William C. Elmore, 93, physics professor

Posted: February 01, 2003

William C. Elmore, 93, a Swarthmore College physics professor who possessed an intellect worthy of the Manhattan Project, a talent to play several musical instruments by ear, and a sense of humor that kept his family groaning, died Jan. 23 of congestive heart failure at Dunwoody Village, a retirement community in Newtown Square.

He died just a few weeks after his wife of 66 years, Barbara, passed away on Jan. 1.

A native of Montour Falls, N.Y., Professor Elmore taught at Swarthmore from 1938 until he retired in 1974. He joined the faculty after spending a year as a physics instructor at the Massachusetts Institute of Technology. At Swarthmore, he served as chairman of the physics department from 1948 to 1968.

He thought of himself primarily as an educator. In fact, he and a colleague, Matt Sands, collaborated on a book published in 1949, Electronics: Experimental Techniques, that became a prime source of information in practical electronics for a generation of graduate physics students in the 1950s.

His work as an educator was recognized in the late 1960s when the American Association of Physics Teachers awarded him a citation for distinguished service.

But he also was a scientist and engineer whose credentials included work on the atomic bomb with the Manhattan Project during World War II. At Los Alamos, he helped in the development of electronic circuits to handle fast-pulse signals needed for the bomb.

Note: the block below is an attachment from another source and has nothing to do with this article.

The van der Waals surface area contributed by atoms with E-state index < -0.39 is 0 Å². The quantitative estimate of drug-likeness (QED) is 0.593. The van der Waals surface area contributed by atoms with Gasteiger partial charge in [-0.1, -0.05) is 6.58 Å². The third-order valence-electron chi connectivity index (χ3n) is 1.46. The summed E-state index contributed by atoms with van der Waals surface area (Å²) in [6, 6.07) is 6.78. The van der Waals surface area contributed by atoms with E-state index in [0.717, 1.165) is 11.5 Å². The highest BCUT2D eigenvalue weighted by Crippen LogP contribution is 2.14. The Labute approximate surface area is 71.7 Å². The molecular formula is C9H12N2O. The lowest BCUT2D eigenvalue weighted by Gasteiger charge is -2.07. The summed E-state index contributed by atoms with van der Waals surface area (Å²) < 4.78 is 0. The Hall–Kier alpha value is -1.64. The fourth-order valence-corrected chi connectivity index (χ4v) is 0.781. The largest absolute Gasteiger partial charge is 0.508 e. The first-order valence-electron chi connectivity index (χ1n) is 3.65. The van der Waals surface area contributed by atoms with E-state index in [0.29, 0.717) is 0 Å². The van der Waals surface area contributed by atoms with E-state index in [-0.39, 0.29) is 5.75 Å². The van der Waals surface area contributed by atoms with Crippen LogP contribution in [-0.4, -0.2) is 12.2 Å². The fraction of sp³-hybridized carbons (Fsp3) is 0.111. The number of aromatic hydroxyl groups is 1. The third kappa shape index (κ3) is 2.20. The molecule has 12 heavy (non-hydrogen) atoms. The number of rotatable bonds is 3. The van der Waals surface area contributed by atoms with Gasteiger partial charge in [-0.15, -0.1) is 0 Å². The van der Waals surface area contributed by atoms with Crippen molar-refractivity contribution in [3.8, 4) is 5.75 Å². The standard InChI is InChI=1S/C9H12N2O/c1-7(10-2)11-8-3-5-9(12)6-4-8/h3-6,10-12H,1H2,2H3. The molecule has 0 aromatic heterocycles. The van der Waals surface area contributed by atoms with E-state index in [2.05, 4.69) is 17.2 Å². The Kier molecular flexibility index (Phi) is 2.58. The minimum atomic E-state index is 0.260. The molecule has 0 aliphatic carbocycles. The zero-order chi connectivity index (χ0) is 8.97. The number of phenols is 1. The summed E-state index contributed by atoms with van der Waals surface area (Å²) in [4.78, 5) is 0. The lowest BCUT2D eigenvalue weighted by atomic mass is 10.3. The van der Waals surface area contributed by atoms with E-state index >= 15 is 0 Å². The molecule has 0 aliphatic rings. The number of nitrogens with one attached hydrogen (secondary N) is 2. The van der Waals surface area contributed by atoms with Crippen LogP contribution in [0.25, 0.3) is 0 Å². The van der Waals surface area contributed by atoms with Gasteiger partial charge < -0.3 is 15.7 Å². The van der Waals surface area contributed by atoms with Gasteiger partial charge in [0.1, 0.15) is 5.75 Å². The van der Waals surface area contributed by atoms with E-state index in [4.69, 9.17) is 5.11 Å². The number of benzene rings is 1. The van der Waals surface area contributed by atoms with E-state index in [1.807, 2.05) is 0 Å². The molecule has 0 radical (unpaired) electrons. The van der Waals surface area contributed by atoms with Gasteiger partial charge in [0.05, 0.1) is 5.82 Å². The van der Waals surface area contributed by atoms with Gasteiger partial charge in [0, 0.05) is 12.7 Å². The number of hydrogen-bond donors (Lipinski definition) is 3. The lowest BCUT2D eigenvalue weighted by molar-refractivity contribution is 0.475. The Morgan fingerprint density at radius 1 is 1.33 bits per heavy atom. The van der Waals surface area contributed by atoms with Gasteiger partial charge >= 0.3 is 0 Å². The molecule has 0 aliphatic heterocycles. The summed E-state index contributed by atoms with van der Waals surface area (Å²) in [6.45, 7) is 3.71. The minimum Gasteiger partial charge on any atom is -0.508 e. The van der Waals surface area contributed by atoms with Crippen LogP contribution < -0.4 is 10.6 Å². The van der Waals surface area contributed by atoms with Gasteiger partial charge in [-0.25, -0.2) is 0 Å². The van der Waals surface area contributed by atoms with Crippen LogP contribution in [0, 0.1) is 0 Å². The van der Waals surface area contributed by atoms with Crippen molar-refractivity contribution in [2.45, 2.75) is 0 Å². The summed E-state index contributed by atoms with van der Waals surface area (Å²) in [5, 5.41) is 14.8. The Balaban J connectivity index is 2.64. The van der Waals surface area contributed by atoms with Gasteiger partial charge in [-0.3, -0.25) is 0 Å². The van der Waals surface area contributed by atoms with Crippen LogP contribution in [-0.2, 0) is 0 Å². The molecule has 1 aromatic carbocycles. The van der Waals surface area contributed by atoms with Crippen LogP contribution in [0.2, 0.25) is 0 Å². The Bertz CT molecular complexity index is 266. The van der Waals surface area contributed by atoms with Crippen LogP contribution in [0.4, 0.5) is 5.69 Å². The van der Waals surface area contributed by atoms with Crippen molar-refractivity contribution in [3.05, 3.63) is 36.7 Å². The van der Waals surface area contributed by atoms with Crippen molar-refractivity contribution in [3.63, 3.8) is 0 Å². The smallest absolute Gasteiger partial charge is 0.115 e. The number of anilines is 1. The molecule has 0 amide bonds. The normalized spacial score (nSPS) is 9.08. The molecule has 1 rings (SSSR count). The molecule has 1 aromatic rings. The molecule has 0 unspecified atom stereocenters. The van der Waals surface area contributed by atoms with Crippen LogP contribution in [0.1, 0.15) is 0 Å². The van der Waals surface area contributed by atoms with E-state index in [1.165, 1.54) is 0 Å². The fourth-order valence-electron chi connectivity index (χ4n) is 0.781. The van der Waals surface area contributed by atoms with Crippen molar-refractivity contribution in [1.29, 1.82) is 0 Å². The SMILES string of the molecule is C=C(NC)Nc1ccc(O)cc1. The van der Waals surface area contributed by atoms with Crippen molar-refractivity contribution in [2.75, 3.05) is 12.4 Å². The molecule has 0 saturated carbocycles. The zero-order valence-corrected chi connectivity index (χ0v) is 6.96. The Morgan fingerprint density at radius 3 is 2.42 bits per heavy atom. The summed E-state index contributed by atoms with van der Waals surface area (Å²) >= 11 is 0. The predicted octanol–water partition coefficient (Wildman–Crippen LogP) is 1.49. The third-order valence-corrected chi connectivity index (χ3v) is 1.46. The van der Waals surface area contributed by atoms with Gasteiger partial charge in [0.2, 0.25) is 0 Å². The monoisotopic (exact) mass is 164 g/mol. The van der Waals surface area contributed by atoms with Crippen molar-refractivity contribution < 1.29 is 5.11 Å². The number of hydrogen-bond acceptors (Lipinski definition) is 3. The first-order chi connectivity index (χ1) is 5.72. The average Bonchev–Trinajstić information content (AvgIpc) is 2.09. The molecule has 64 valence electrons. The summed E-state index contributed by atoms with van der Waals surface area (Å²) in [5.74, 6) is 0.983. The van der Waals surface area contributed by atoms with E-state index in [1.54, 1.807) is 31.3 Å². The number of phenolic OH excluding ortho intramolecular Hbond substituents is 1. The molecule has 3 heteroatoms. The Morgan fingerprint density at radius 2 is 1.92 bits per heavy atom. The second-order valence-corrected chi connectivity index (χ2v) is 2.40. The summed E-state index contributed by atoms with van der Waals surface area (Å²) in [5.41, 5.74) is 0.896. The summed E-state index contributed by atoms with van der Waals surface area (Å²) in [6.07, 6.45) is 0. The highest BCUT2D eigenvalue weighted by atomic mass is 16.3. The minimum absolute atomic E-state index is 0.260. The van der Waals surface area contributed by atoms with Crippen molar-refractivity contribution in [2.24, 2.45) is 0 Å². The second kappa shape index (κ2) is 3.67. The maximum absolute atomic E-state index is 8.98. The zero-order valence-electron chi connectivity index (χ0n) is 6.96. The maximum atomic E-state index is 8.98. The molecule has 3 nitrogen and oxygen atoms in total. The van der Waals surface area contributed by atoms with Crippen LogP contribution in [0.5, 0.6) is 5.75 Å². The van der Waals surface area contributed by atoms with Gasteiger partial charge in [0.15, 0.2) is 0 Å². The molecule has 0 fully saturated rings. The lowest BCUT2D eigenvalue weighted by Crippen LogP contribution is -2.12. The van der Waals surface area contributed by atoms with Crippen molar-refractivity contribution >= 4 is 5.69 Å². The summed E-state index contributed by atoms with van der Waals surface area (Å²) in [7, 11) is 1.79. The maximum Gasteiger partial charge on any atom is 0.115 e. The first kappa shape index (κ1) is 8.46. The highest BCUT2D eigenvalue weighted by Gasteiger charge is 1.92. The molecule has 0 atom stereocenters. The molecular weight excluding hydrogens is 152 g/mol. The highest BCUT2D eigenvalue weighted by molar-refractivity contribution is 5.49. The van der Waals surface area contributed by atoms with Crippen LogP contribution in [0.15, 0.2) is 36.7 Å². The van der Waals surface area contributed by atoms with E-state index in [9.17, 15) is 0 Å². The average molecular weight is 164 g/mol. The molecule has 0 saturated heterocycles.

When he taught at Swarthmore, he also consulted with industry and wrote another book. With the assistance of colleague Mark Heald, Professor Elmore expanded his teaching notes on wave phenomena and published Physics of Waves in 1969.

Professor Elmore had a command of the musical scale as well as wave theory. He played by ear, wailing on a saxophone in dance bands while pursuing a bachelor's degree in engineering physics at Lehigh University, which he received in 1932. Professor Elmore earned a doctorate in physics from Yale University in 1935.

At Los Alamos, he loved playing accordion at square dances, and later he was the founding pianist for a Swarthmore faculty dance band called the Moonshiners.

Puns were the staple of Professor Elmore's sense of humor.

"He loved to make puns - and they were awful," said his daughter Page Evett.

In addition to his daughter, Professor Elmore is survived by daughters Mary-Leigh Miller and Elizabeth Elmore; a son, David; one sister; and 10 grandchildren.

Services will be at 11 a.m. today at Swarthmore Friends Meeting House, 12 Whittier Place, Swarthmore. Burial is private.

Memorial donations may be made for the William C. Elmore Prize, awarded annually to a graduating Swarthmore senior in recognition of distinguished academic work in physics, astronomy or astrophysics. Donations may be sent to Swarthmore College, Elmore Award, in care of Ruth Krakower, Gift Records, Sproul Observatory, 500 College Ave., Swarthmore, Pa. 19081.

Contact staff writer Rusty Pray at 215-854-2322 or rpray@phillynews.com.

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